Paul Helleu (1859-1927) was a French painter and graphic artist, a student of Gérôme at the Paris École des Beaux-Arts. He combined the academic education he had obtained there with the experiences of his colleagues and friends, including C. Monet, J.S. Sargent, J. McNeill Whistler, G. Boldini, J.J. Tissot, and J.-E. Blanche represented in the Rogalinski Gallery. Thanks to their help and partly to their influence, he became one of the most highly regarded portraitists of the Belle Époque and a master of the graphic technique of dry point. His favorite model was his wife Alice Guérin, whom he met in his studio in 1884. His acquaintance with the poet, collector and famous Parisian dandy Count Robert de Montesquiou introduced Helleu to the aristocratic and literary salons of Paris, where he became friends with Marcel Proust, who portrayed him as the painter Elstir in his masterpiece “In Search of Lost Time”. At the end of the 19th century, Helleu turned to plein air studies, which took him to the charming and fashionable Norman resort and yachting port of Deauville, also immortalized in Proust’s work. From then on, the place became a frequent motif of Helleu’s paintings, either in the form of views of the port and life taking place there, or in portrait shots of his wife on one of their four yachts. One such work is the painting “At the Regatta” from around 1900. Perhaps it was purchased by Edward Alexander Raczynski directly from the artist. We know that the creator of the Rogalinski Gallery posed for the artist in a portrait, which together with three pencil studies of women by him disappeared during the war. The preserved work is an oil painting on canvas with dimensions of 80 x 60.5 cm, which can be found in the first room of the Gallery.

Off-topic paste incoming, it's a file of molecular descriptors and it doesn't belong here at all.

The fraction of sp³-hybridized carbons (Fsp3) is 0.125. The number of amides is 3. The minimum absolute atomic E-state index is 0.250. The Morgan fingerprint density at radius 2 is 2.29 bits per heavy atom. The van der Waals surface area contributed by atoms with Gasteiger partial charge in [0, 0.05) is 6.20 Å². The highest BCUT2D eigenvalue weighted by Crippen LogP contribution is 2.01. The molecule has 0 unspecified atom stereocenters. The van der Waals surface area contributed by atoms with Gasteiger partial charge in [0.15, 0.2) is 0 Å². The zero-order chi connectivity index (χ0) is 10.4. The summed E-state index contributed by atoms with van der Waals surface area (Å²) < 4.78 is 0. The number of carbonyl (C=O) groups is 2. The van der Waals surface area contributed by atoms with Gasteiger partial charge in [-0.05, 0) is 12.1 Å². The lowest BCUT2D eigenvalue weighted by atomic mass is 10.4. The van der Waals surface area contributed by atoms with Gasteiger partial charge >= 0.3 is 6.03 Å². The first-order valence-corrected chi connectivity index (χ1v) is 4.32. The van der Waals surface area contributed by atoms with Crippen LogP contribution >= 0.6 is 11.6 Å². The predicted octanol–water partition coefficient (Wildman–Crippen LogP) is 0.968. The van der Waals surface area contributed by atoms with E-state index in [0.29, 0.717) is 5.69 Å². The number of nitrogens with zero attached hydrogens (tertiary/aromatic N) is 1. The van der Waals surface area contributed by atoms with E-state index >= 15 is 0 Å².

Description of the painting:
In full sunlight, against a blue sky, a young and slender woman with golden-red hair appears to us, allowing us to recognize her as the painter’s wife. She is dressed in a long white dress with a strongly emphasized waist, long sleeves and a high collar. Her elegant figure is completed by a white hat with a navy blue bow and a white parasol that she rests on her right shoulder. Staring into the distance, she stands on a navy blue base, which is a fragment of the yacht’s hull with a wooden rub rail. We see Alice’s profile from the bottom and in profile, and her head turned away from us in three quarters from behind. To the right of the model in the picture field, the international flag code is opened, suspended obliquely under two shrouds, i.e. ropes supporting the mast from the bow. The flags of the international signal code indicate the moment of the end of the regatta, perhaps organized as part of the II Summer Olympics in Paris in 1900, when sailing became an official Olympic discipline.
The observed scene creates a thoughtful composition composed of a series of complementary and balanced triangles. The largest one includes the main heroine with the flag, the smaller one her silhouette and the fragments forming it, further the cut-outs of the parasol seen from below, or the triangle of the hull inserted into the corner of the painting. This is accompanied by a thoughtful color scheme based on white, blue, navy, yellow, sand beige and red, i.e. colors that have long been associated with summer, sea, beaches and sport sailing. How important this color scheme was for the painter is evidenced not only by the departure from the ceremonial arrangement of the flags, but also by the inclusion of the civil British flag, which should not appear here.
The snapshot, interestingly framed view of this scene, bright palette, but also divisionist technique relying on pure patches of color, shaped by the sun and color-based neighborhood, indicate the assimilation of the impressionistic achievements worked out by Paul Helleu’s older colleagues.